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Sony H1 net profit dives on strong yen, unit sale

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Japan's Sony said Tuesday its fiscal first half net profit dived as it was hit by a sharp rally in the yen and losses linked to the sale of its battery business.

[TOKYO] Japan's Sony said Tuesday its fiscal first half net profit dived as it was hit by a sharp rally in the yen and losses linked to the sale of its battery business.

The electronics giant, which has been shedding assets as part of a broad restructuring, reported a 26 billion yen (S$344.8 million) net profit in the six months through September, down nearly 78 per cent from a year ago.

Revenue during the period fell more than 10 percent to 3.3 trillion yen "primarily due to the impact of foreign exchange rates", Sony said.

The company said sales in its mobile communications business slumped, while profitability in Sony's memory chip and components businesses also suffered.

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That partly offset strong demand for games on its hugely popular PlayStation 4 game console.

Last month, Sony launched its new virtual reality headset, the PlayStation virtual reality (PSVR), in Japan and North America, joining Facebook, Samsung and Google in a market that analysts say could boost the global gaming sector.

PlayStation VR headsets work with PS4 consoles, more than 40 million of which have been sold globally.

Dozens of software titles for the device are in the pipeline, allowing players to fly like an eagle, drive sports cars in high-speed races, and explore castles.

Tuesday's first-half results come a day after Sony warned that it now expected a net profit of 60 billion yen in the year through March 2017, down by a quarter from an earlier forecast.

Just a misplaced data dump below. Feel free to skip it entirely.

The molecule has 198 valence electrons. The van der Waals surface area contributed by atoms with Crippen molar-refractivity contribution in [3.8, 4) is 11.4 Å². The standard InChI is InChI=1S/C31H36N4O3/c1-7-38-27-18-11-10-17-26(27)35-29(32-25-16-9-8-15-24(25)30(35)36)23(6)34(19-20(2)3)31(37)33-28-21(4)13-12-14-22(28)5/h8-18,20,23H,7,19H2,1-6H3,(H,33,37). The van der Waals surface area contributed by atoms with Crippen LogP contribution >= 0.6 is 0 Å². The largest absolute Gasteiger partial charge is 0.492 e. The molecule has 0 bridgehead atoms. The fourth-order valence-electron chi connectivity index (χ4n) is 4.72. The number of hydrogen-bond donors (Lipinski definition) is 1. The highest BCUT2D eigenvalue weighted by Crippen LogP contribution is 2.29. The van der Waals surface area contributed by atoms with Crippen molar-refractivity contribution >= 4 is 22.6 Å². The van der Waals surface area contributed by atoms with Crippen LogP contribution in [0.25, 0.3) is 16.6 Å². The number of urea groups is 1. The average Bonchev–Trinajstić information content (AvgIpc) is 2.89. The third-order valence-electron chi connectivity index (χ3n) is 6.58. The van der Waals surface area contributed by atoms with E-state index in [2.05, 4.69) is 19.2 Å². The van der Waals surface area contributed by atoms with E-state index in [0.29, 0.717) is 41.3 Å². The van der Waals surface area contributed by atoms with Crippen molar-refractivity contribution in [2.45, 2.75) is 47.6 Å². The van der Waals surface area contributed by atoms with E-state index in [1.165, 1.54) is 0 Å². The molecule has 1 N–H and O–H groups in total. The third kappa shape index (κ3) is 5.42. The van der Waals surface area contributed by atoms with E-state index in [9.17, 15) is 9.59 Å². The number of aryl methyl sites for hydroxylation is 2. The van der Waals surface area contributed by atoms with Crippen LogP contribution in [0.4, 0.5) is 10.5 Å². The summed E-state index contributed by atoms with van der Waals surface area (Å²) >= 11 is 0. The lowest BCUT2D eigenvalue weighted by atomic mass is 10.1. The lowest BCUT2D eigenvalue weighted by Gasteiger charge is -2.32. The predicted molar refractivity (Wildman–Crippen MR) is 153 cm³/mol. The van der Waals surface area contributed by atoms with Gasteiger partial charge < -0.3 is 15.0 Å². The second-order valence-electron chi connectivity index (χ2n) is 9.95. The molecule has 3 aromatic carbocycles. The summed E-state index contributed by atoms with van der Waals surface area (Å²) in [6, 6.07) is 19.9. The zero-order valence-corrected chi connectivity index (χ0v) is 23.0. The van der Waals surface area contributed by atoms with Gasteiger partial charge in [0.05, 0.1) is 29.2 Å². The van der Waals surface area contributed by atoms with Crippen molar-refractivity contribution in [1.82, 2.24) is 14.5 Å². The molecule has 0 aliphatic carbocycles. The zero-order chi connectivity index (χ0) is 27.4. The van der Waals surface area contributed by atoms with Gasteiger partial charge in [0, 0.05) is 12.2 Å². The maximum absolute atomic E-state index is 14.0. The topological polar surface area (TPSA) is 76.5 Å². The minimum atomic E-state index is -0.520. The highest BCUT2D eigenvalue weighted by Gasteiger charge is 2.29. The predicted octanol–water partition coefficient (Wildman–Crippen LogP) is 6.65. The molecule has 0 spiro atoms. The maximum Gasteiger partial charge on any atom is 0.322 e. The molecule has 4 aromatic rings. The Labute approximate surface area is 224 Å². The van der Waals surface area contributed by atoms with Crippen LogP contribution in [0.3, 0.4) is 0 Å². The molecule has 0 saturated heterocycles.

It cited impairment charges and other costs linked to the sale of its battery division to Apple supplier Murata Manufacturing.

In July, Sony cut its full-year sales forecast - trimming it to the current 7.4 trillion yen - as it blamed the surging yen and slower smartphone sales.

Japanese firms have benefited from a weak currency in recent years, which allows them to make their products cheaper overseas.

But the yen, which is seen as a safe bet, shot up since the start of the year as world markets were lashed by wild volatility and as uncertainty over Britain's decision to leave the EU stoked demand for less risky investments.

Sony has also warned that a pair of deadly quakes in Japan in April would also dent its bottom line.

The quakes, which caused major damage in southern Kyushu and claimed dozens of lives, forced Sony to temporarily shutter factories, hitting production and sales.

The once-iconic firm has been working to stay profitable after years of huge losses, under a painful restructuring that has included layoffs and asset sales.

"Even if Sony's balance sheet may not look very attractive, it is still on course to a recovery," Hideki Yasuda, an analyst at Ace Research Institute in Tokyo, told AFP.

"If we don't count one-time factors, such as the impact of the Kumamoto earthquakes, Sony's earnings are not so bad."

AFP

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